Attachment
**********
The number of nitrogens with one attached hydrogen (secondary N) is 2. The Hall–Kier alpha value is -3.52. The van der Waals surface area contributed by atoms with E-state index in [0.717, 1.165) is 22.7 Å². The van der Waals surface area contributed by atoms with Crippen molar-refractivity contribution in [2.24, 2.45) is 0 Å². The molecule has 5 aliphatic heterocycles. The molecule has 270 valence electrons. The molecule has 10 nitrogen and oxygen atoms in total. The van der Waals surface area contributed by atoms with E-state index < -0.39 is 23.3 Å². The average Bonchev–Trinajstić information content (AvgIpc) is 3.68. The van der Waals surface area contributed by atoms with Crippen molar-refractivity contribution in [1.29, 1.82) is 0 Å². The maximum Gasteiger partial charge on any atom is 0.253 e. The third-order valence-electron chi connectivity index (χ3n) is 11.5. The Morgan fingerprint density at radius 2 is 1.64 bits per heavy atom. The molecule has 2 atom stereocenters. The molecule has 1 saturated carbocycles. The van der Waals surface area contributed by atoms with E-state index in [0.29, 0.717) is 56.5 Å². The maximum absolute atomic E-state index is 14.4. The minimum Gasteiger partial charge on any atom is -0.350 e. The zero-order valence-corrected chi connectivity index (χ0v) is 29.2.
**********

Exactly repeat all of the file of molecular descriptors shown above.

The number of nitrogens with one attached hydrogen (secondary N) is 2. The Hall–Kier alpha value is -3.52. The van der Waals surface area contributed by atoms with E-state index in [0.717, 1.165) is 22.7 Å². The van der Waals surface area contributed by atoms with Crippen molar-refractivity contribution in [2.24, 2.45) is 0 Å². The molecule has 5 aliphatic heterocycles. The molecule has 270 valence electrons. The molecule has 10 nitrogen and oxygen atoms in total. The van der Waals surface area contributed by atoms with E-state index < -0.39 is 23.3 Å². The average Bonchev–Trinajstić information content (AvgIpc) is 3.68. The van der Waals surface area contributed by atoms with Crippen molar-refractivity contribution in [1.29, 1.82) is 0 Å². The maximum Gasteiger partial charge on any atom is 0.253 e. The third-order valence-electron chi connectivity index (χ3n) is 11.5. The Morgan fingerprint density at radius 2 is 1.64 bits per heavy atom. The molecule has 2 atom stereocenters. The molecule has 1 saturated carbocycles. The van der Waals surface area contributed by atoms with E-state index in [0.29, 0.717) is 56.5 Å². The maximum absolute atomic E-state index is 14.4. The minimum Gasteiger partial charge on any atom is -0.350 e. The zero-order valence-corrected chi connectivity index (χ0v) is 29.2.